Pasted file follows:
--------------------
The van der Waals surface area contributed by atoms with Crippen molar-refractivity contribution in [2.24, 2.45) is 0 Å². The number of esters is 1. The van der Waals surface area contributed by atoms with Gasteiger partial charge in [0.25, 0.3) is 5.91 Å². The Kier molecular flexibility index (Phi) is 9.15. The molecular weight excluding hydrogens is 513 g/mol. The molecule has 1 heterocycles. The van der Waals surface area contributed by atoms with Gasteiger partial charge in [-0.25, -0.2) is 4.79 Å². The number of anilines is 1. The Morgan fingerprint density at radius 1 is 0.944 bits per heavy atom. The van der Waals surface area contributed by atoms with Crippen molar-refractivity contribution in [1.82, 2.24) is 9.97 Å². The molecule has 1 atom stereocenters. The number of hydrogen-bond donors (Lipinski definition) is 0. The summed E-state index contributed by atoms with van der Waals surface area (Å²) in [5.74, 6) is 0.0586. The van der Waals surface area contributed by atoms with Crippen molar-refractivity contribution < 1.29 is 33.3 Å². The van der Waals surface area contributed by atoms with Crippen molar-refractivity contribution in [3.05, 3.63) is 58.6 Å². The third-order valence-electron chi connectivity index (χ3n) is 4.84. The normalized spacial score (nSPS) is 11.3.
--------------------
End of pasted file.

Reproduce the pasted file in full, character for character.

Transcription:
The van der Waals surface area contributed by atoms with Crippen molar-refractivity contribution in [2.24, 2.45) is 0 Å². The number of esters is 1. The van der Waals surface area contributed by atoms with Gasteiger partial charge in [0.25, 0.3) is 5.91 Å². The Kier molecular flexibility index (Phi) is 9.15. The molecular weight excluding hydrogens is 513 g/mol. The molecule has 1 heterocycles. The van der Waals surface area contributed by atoms with Gasteiger partial charge in [-0.25, -0.2) is 4.79 Å². The number of anilines is 1. The Morgan fingerprint density at radius 1 is 0.944 bits per heavy atom. The van der Waals surface area contributed by atoms with Crippen molar-refractivity contribution in [1.82, 2.24) is 9.97 Å². The molecule has 1 atom stereocenters. The number of hydrogen-bond donors (Lipinski definition) is 0. The summed E-state index contributed by atoms with van der Waals surface area (Å²) in [5.74, 6) is 0.0586. The van der Waals surface area contributed by atoms with Crippen molar-refractivity contribution < 1.29 is 33.3 Å². The van der Waals surface area contributed by atoms with Crippen molar-refractivity contribution in [3.05, 3.63) is 58.6 Å². The third-order valence-electron chi connectivity index (χ3n) is 4.84. The normalized spacial score (nSPS) is 11.3.